Monitoring Nutrient Nitrogen Effects
The National Forest Exceedance Table displays exceedances of empirical CLs of nutrient N for several receptors and responses (fungi, lichens, herbaceous plants and shrubs, forests, and nitrate leaching) but the lichen receptor is generally considered the most sensitive to nitrogen pollution. Excess nitrogen causes acidification and/or eutrophication of the environment, shifts species composition within plant taxa, decreases biodiversity, increases fire frequency (e.g., favoring grasses over shrubs), and decreases growth and reproduction of sensitive species. Lichen species composition begins to shift at or below deposition ranges that affect the most sensitive species in other floral taxa (Geiser et al. 2010). Thus exceedance of lichen-based N critical loads is a reasonably conservative indication that adverse effects may already have occurred, or may eventually occur, to other plant and fungal taxa. For this reason it makes sense to consider improving the empirical CLs of nutrient N for lichens before other receptors, assuming that exceedances occur in communities known to support lichens; grasslands, rangelands, wetlands, and alpine areas are not known to support abundant fruticose and foliose lichen communities and can therefore be removed from the lichens CL exceedance assessment. In addition, protocols are available for measuring community structure and nitrogen content of lichen tissue (Forest Inventory and Analysis Protocol for Lichen Community Analysis, Region 6 protocol for lichen elemental analysis), and databases exist to store the collected information. Any forest considering lichen monitoring should coordinate with Linda Geiser, lichenologist with the Air Program in Region 6, to develop a plan that fits into national efforts underway to improve these empirical CLs of nutrient N for lichens.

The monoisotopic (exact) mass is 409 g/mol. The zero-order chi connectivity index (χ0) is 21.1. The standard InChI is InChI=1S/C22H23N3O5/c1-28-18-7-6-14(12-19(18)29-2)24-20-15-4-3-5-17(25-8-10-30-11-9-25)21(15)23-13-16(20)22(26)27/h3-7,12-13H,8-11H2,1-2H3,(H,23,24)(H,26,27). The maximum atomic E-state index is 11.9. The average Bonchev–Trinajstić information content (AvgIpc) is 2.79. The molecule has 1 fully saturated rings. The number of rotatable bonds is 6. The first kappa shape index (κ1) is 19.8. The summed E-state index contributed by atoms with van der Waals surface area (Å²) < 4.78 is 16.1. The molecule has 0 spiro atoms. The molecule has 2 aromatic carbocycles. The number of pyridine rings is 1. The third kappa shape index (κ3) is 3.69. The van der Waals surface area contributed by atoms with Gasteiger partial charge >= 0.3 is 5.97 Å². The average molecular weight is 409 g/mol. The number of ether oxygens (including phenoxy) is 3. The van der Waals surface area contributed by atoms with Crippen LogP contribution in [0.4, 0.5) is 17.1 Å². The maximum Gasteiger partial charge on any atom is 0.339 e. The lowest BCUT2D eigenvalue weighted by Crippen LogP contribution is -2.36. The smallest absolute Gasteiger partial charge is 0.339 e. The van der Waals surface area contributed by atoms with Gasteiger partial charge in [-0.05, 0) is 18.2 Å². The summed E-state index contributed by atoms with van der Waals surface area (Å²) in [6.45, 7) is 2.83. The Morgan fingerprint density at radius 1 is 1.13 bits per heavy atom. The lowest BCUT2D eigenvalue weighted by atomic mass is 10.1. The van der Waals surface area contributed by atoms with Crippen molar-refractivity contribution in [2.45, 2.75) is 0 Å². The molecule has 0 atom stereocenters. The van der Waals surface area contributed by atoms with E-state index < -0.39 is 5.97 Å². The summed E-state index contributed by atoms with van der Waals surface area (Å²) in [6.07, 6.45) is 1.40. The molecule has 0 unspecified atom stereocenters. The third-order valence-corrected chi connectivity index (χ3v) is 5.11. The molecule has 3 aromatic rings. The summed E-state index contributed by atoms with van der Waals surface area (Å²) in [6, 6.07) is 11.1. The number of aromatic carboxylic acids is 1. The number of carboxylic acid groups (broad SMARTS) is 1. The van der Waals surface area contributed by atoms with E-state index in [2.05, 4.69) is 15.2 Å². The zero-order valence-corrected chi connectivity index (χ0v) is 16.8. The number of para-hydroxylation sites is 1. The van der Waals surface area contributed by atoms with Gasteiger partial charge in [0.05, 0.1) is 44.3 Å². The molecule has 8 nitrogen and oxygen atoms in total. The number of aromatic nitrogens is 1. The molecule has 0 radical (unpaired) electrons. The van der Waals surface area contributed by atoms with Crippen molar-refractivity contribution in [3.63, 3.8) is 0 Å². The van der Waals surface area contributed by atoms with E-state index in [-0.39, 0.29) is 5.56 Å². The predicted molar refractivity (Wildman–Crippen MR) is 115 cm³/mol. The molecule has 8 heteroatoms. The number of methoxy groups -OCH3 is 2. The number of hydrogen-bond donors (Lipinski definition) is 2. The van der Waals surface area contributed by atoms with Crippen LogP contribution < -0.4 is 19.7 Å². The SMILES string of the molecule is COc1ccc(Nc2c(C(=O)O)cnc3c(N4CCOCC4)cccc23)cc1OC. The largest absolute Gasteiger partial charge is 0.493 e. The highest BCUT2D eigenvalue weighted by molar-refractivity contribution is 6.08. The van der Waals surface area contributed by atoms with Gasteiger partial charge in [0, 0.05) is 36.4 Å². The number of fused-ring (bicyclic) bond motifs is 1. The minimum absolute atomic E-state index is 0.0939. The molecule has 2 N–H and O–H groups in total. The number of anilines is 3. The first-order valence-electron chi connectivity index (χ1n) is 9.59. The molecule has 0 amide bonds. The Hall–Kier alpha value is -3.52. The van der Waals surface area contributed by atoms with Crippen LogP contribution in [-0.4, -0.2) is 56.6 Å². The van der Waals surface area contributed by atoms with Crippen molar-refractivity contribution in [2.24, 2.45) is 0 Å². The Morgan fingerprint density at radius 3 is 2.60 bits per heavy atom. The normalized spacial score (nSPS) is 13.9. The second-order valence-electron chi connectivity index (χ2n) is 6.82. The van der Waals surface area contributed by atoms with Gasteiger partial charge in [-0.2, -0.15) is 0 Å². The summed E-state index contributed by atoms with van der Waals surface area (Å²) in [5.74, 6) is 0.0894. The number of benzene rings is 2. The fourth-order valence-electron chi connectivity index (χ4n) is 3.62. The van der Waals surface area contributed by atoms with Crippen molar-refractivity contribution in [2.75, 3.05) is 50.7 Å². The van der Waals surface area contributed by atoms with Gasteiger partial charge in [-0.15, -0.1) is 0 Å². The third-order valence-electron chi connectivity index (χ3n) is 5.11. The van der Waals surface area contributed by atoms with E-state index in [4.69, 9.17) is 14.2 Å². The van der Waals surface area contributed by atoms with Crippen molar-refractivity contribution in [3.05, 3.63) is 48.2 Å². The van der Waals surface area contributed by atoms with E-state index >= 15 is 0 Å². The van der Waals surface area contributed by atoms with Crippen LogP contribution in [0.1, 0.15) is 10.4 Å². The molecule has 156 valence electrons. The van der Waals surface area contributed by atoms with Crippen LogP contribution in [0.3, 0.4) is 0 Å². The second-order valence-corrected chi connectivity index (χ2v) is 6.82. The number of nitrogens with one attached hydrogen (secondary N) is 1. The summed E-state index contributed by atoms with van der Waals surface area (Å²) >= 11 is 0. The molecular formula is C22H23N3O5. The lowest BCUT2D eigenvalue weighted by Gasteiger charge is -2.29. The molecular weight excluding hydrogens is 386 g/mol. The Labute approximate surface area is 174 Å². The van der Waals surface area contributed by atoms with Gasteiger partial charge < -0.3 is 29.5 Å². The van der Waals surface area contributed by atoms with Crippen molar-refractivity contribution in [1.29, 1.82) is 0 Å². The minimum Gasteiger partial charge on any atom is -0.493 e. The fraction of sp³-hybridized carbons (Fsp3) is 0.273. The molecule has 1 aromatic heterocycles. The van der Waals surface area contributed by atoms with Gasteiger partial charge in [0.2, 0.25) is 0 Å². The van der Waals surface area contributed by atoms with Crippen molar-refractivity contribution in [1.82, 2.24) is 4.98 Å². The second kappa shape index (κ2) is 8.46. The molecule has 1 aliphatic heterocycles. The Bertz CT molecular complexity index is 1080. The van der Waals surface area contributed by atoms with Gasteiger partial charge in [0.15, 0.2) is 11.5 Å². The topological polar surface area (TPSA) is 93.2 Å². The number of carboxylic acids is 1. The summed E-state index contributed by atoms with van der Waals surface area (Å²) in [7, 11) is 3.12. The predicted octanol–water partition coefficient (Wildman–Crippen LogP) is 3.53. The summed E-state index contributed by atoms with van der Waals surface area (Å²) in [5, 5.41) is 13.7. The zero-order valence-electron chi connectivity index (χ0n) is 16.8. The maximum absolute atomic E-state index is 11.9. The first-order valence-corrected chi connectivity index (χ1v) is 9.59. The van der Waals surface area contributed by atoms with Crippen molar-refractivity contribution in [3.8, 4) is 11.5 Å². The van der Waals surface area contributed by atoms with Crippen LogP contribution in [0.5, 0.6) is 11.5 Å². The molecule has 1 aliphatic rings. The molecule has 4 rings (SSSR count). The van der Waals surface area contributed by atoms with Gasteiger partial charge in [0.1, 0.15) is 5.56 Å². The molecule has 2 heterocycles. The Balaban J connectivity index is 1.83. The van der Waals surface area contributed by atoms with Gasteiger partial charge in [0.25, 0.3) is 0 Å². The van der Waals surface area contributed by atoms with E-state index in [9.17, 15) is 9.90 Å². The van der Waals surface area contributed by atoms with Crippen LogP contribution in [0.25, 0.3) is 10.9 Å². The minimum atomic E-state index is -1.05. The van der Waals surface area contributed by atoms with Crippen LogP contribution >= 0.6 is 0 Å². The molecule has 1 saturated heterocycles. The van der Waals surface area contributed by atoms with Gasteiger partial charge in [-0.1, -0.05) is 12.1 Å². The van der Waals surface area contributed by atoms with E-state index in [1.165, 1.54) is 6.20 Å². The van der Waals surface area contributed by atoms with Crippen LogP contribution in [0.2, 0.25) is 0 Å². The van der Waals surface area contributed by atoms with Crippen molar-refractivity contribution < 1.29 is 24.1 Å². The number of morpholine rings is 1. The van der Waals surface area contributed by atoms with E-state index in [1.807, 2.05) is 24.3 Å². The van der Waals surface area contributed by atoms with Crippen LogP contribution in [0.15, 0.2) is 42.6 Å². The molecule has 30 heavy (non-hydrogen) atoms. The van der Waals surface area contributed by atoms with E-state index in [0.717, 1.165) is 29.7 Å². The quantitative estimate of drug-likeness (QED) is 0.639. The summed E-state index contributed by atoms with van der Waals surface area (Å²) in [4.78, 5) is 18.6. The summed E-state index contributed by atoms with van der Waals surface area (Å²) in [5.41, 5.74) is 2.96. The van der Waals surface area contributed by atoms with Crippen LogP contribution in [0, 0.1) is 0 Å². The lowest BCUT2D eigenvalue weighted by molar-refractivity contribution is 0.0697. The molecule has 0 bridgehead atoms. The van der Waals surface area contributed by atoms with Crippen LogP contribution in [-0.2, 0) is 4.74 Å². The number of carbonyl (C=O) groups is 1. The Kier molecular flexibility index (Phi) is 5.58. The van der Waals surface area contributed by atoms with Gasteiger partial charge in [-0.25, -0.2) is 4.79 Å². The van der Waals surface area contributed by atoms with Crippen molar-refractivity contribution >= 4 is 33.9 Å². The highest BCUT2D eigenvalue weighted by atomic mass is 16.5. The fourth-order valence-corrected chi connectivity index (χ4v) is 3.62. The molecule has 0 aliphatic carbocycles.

Another national effort is underway to refine the other empirical CLs of nutrient nitrogen using available land cover GIS layers. Linda Pardo, research scientist with the FS Northern Research Station, is coordinating this effort. A more immediate way to refine the empirical CLs of nutrient nitrogen for your forest is to work with a research scientist to conduct an N-addition or N-gradient study for a receptor of interest. This would refine the empirical N CL range, currently set for an entire ecoregion, to be specific to your area and therefore highly reliable when calculating CL exceedance and predicting negative ecosystem effects.